I then needed to decide how to notify each of Carla’s clients and how  much to share about her death. The local newspaper had covered this  tragedy, but I did not know if her clients had seen the article. Her  clients were divided up among the staff, and a team of two (a social  worker and psychiatrist) set up appointments to share the news with each  client. We decided to tell the clients only that Carla had died  suddenly and that in order to maintain confidentiality, we could not  share details. Fortunately, each of the clients handled the news as well  as possible, and no one decompensated as a result.
The local police reported that Carla was shot multiple times. They  suspected her neighbor with whom it was reported she had an ongoing  argument related to land rights. The police had to check out other  possible leads and asked for the names of her clients to rule them out  as possible suspects. I mentioned confidentiality and explained that  Carla saw primarily women and children who, following ethical standards,  did not know where she lived. The police, however, insisted on Carla’s  clients’ information, so I told them I would consult with the agency’s  lawyer. That consultation resulted in the decision not to give the  information to the police, and I requested a subpoena for any  information related to Carla and her clinical work. Fortunately, this  was not needed; evidence was found in the neighbor’s home, including a  gun and bullets matching Carla’s injuries, paperwork related to a  lawsuit Carla planned to file against this neighbor, and a computer  stolen from Carla’s home. Carla’s neighbor was arrested, charged, and  ultimately convicted of her murder.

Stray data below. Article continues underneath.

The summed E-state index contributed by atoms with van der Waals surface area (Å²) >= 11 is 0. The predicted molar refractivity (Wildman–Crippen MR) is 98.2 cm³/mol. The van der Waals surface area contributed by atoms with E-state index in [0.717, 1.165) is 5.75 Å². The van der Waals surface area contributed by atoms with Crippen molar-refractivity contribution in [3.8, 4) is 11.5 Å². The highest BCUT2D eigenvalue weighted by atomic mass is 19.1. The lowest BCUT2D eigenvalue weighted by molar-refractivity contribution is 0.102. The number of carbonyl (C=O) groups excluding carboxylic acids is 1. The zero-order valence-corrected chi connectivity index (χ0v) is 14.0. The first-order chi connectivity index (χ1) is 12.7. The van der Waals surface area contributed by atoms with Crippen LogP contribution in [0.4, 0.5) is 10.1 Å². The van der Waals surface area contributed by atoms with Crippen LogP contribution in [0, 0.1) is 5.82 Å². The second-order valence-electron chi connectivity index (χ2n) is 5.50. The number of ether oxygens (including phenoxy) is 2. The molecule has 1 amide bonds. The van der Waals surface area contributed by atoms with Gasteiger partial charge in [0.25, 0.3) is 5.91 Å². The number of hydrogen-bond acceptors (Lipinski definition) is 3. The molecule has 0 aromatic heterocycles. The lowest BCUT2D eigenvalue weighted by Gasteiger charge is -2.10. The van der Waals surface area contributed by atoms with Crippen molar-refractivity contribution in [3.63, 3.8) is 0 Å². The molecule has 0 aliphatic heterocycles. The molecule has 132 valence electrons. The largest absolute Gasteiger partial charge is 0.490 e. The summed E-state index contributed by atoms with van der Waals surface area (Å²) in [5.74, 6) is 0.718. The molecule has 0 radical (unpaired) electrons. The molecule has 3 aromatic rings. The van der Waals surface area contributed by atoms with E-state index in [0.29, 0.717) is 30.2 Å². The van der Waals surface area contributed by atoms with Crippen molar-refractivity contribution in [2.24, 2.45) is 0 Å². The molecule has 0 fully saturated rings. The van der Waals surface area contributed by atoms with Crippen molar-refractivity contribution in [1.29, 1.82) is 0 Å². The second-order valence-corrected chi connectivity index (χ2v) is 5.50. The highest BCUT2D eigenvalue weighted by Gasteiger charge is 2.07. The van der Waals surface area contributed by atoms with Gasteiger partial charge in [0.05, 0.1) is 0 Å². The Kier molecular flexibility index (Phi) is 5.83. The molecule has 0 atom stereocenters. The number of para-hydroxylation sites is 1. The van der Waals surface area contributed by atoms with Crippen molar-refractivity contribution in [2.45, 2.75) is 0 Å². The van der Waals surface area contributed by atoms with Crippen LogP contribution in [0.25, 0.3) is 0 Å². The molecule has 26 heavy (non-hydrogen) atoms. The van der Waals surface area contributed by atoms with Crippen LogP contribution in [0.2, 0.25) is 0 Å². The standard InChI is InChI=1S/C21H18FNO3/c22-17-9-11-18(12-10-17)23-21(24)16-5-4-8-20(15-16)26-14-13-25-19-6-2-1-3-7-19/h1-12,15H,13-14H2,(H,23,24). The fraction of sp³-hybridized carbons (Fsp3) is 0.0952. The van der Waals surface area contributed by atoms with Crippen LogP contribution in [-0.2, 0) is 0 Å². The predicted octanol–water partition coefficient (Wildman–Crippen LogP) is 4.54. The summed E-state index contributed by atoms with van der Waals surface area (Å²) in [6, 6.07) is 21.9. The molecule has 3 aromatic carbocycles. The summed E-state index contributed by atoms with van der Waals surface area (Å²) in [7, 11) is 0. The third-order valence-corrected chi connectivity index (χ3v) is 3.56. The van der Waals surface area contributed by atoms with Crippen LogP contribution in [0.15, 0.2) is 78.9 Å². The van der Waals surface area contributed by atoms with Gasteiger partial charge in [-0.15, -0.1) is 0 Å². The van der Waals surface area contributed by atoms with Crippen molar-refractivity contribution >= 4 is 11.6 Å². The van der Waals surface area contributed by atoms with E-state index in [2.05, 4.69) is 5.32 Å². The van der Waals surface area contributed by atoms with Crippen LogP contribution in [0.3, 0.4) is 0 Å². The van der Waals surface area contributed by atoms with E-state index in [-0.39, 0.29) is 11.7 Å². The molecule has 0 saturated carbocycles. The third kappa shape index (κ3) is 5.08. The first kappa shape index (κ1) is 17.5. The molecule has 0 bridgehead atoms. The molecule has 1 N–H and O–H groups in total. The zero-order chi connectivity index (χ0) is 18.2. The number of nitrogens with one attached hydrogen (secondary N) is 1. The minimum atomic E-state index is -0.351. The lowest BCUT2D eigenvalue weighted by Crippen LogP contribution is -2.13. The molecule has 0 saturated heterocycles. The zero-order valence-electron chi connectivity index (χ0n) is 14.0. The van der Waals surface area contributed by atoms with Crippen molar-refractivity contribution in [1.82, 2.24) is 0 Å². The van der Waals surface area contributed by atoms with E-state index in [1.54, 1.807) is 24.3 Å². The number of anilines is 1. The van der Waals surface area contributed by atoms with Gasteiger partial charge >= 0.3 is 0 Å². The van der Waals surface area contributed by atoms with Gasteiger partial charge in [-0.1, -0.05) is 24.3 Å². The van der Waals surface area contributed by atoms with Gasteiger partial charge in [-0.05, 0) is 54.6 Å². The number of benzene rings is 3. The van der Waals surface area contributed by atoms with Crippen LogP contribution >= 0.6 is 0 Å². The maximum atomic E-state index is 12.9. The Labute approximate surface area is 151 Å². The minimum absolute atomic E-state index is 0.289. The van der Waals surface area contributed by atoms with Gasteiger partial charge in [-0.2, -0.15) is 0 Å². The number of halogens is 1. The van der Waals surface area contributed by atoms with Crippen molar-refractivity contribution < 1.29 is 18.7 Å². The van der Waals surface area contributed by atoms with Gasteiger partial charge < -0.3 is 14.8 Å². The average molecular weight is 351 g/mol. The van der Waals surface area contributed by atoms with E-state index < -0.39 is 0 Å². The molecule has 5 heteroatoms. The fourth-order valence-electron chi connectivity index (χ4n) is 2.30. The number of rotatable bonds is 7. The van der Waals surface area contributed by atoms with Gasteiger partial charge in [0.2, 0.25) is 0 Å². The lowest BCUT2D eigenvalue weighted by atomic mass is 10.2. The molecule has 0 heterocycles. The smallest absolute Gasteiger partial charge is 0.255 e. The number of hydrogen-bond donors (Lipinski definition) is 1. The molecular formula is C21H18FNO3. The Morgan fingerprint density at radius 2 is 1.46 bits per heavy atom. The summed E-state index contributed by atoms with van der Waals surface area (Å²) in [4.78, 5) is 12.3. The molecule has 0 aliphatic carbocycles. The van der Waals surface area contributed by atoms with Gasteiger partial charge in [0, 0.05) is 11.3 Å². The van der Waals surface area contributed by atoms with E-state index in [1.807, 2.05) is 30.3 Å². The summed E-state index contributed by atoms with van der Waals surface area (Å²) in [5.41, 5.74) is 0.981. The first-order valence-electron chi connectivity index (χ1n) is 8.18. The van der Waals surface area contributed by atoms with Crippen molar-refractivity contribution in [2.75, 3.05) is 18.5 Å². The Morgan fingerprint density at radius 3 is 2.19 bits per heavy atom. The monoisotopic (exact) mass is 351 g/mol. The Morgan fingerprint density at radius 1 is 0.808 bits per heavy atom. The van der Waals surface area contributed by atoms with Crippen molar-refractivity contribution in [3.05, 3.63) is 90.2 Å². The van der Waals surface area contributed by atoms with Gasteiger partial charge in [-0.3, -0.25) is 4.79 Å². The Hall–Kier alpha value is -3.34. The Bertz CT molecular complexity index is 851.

Three months after Carla’s death, the staff, her family, and her  clients gathered for a memorial at the agency. A tree was placed at the  center of the room, and each person made an ornament that represented  what Carla meant to them and how she had helped them. The tree was  eventually planted in the agency parking lot in memory of Carla.

explanation of the types of skills the social  work administrator demonstrated as she addressed the problem of Carla’s  absence at work and the trauma-related events that followed. Be sure to  include an analysis of the administrator’s use of conflict resolution  skills. Finally, identify one aspect of the case study that would be most challenging to you if you were the administrator, and explain why.
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Be sure to provide full APA citations for your references.

Northouse, P. G. (2018). Introduction to leadership: Concepts and practice (4th ed.). Washington, DC: Sage.
Review Chapter 10, “Listening to Out-Group Members” (pp. 217-237)
Chapter 11, “Managing Conflict” (pp. 239-271)
Chapter 13, “Overcoming Obstacles” (pp. 301-319)
Plummer, S.-B., Makris, S., & Brocksen, S. M. (Eds.). (2014b). Social work case studies: Concentration year. Baltimore, MD: Laureate International Universities Publishing [Vital Source e-reader].
“Social Work Supervision: Trauma Within Agencies” (pp. 7–9)
Zelnick, J. R., Slayter, E., Flanzbaum, B., Butler, N., Domingo, B., Perlstein, J., & Trust, C. (2013). Part of the job? Workplace violence in Massachusetts Social Service Agencies. Health & Social Work, 38(2), 75–85.